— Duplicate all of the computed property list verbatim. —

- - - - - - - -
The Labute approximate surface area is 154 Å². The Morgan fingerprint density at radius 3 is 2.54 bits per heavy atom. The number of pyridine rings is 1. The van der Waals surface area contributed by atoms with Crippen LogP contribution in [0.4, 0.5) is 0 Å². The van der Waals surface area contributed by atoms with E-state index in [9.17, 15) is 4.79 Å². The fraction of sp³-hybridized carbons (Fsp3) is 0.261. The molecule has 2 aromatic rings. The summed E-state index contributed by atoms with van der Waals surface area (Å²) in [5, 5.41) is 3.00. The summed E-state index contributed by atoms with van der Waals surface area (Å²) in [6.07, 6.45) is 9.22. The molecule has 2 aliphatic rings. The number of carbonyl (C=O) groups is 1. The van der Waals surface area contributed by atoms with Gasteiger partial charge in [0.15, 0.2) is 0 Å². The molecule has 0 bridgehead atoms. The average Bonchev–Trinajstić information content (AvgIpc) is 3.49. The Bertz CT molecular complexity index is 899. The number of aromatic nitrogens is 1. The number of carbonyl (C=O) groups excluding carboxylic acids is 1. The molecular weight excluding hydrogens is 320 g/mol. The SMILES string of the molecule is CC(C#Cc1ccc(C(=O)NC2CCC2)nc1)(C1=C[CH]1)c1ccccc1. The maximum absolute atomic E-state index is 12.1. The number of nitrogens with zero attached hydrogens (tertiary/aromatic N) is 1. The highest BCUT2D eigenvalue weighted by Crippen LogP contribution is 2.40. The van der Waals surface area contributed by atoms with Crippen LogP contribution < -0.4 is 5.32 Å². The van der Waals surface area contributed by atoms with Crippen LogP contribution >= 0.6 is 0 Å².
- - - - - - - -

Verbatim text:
The Labute approximate surface area is 154 Å². The Morgan fingerprint density at radius 3 is 2.54 bits per heavy atom. The number of pyridine rings is 1. The van der Waals surface area contributed by atoms with Crippen LogP contribution in [0.4, 0.5) is 0 Å². The van der Waals surface area contributed by atoms with E-state index in [9.17, 15) is 4.79 Å². The fraction of sp³-hybridized carbons (Fsp3) is 0.261. The molecule has 2 aromatic rings. The summed E-state index contributed by atoms with van der Waals surface area (Å²) in [5, 5.41) is 3.00. The summed E-state index contributed by atoms with van der Waals surface area (Å²) in [6.07, 6.45) is 9.22. The molecule has 2 aliphatic rings. The number of carbonyl (C=O) groups is 1. The van der Waals surface area contributed by atoms with Gasteiger partial charge in [0.15, 0.2) is 0 Å². The molecule has 0 bridgehead atoms. The average Bonchev–Trinajstić information content (AvgIpc) is 3.49. The Bertz CT molecular complexity index is 899. The number of aromatic nitrogens is 1. The number of carbonyl (C=O) groups excluding carboxylic acids is 1. The molecular weight excluding hydrogens is 320 g/mol. The SMILES string of the molecule is CC(C#Cc1ccc(C(=O)NC2CCC2)nc1)(C1=C[CH]1)c1ccccc1. The maximum absolute atomic E-state index is 12.1. The number of nitrogens with zero attached hydrogens (tertiary/aromatic N) is 1. The highest BCUT2D eigenvalue weighted by Crippen LogP contribution is 2.40. The van der Waals surface area contributed by atoms with Crippen LogP contribution < -0.4 is 5.32 Å². The van der Waals surface area contributed by atoms with Crippen LogP contribution >= 0.6 is 0 Å².